Aircraft Inspection, Repair & Alterations: Acceptable Methods, Techniques & Practices (FAA AC 43.13-1B and 43.13-2B) (FAA Handbooks series)
Paperback – March 1, 2008
Aircraft Inspection and Repair
This title's pub date will be changed to Jan.2013 via a database correction form after the submission is accepted and the ISBN is in the system.
This handbook for Aviation Maintenance Technicians (AMTs), repair stations, aircraft owners and homebuilders details the standards for acceptable methods, techniques, and practices for the inspection, repair, and alteration of aircraft. It is a combination of the two most important Advisory Circulars (ACs) written by the Federal Aviation Administration (FAA) on this topic—namely, "Acceptable Methods, Techniques, and Practices: Aircraft Inspection and Repair" (AC 43.13-1B) and "Acceptable Methods, Techniques and Practices: Aircraft Alterations" (AC 43.13-2B) -- printed and bound into one volume and called the "AC 43.13-1B/2B."
AC 43.13-1B provides details on the materials and practices, health and safety, inspection, repair, and finishes for wood structures, fabric covering, fiberglass and plastics, and metal structures, welding and brazing. It includes chapters dedicated to nondestructive inspection (NDI), corrosion, inspection and protection, aircraft hardware, control cables and turnbuckles, engines, fuel, exhaust, propellers, aircraft systems and components, weight and balance, electrical systems, avionics, and human factors.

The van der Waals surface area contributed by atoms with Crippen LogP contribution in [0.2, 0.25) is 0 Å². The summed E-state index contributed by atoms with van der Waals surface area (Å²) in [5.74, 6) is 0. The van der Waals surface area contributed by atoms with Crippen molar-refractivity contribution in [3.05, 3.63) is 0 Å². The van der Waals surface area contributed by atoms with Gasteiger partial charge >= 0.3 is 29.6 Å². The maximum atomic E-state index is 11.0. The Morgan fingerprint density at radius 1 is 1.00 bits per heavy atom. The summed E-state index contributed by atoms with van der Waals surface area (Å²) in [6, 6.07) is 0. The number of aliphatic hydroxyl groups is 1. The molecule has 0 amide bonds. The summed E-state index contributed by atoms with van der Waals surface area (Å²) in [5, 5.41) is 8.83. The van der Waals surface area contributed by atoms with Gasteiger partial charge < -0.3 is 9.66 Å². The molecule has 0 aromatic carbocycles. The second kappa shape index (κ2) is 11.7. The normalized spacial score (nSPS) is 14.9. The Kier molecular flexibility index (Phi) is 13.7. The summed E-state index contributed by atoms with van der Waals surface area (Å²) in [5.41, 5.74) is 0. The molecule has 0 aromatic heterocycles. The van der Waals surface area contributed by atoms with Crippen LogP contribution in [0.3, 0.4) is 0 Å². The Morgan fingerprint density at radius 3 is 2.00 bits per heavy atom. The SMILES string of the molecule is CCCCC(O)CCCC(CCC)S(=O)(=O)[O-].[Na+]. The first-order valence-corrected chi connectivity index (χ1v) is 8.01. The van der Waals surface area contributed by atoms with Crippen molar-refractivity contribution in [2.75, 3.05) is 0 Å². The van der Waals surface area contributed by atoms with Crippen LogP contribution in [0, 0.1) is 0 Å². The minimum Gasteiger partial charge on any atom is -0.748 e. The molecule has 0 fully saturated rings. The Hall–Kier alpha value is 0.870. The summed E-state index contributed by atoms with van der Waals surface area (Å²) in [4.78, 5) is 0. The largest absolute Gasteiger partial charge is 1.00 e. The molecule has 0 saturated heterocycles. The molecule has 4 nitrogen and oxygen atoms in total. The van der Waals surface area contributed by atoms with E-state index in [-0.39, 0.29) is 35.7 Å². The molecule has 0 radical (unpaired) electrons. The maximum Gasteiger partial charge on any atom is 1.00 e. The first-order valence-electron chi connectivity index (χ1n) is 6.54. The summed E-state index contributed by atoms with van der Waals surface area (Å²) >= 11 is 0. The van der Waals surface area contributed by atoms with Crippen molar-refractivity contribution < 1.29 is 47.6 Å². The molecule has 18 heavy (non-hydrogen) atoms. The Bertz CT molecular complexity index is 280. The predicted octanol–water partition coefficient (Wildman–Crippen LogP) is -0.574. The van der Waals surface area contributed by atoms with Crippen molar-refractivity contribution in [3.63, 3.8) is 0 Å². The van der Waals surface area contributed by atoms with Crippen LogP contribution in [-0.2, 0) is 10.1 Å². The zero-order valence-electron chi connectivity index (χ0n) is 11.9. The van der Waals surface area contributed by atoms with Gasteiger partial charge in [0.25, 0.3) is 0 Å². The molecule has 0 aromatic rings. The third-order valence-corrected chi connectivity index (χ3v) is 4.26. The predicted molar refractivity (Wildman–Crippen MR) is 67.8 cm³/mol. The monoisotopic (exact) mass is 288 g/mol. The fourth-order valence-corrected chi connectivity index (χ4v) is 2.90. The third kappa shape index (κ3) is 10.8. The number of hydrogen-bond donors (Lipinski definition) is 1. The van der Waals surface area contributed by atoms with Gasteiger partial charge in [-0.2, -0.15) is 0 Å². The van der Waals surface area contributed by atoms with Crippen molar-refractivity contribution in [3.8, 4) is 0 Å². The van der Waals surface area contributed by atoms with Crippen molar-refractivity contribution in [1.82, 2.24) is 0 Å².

AC 43.13-2B is a manual filled with details and instructions for the installation of aircraft components and systems, such as communications, navigation, and emergency systems, anticollision and supplementary lights, skis, oxygen systems in nonpressurized aircraft, rotorcraft external-load devices, cargo slings and external racks, glider and banner tow-hitches, aircraft batteries and more, including guidance on adding or relocating instruments.
These combined manuals provide this pertinent information where no manufacturer repair or maintenance instructions exist. The details and standards for methods and practices covered are applicable to non-pressurized civil aircraft with a gross weight of 12,500 pounds or less. Illustrated throughout; includes a glossary, and a list of useful acronyms and abbreviations.
About the Author
The Federal Aviation Administration (FAA) is the agency of the U.S. government with primary responsibility for the safety of civil aviation.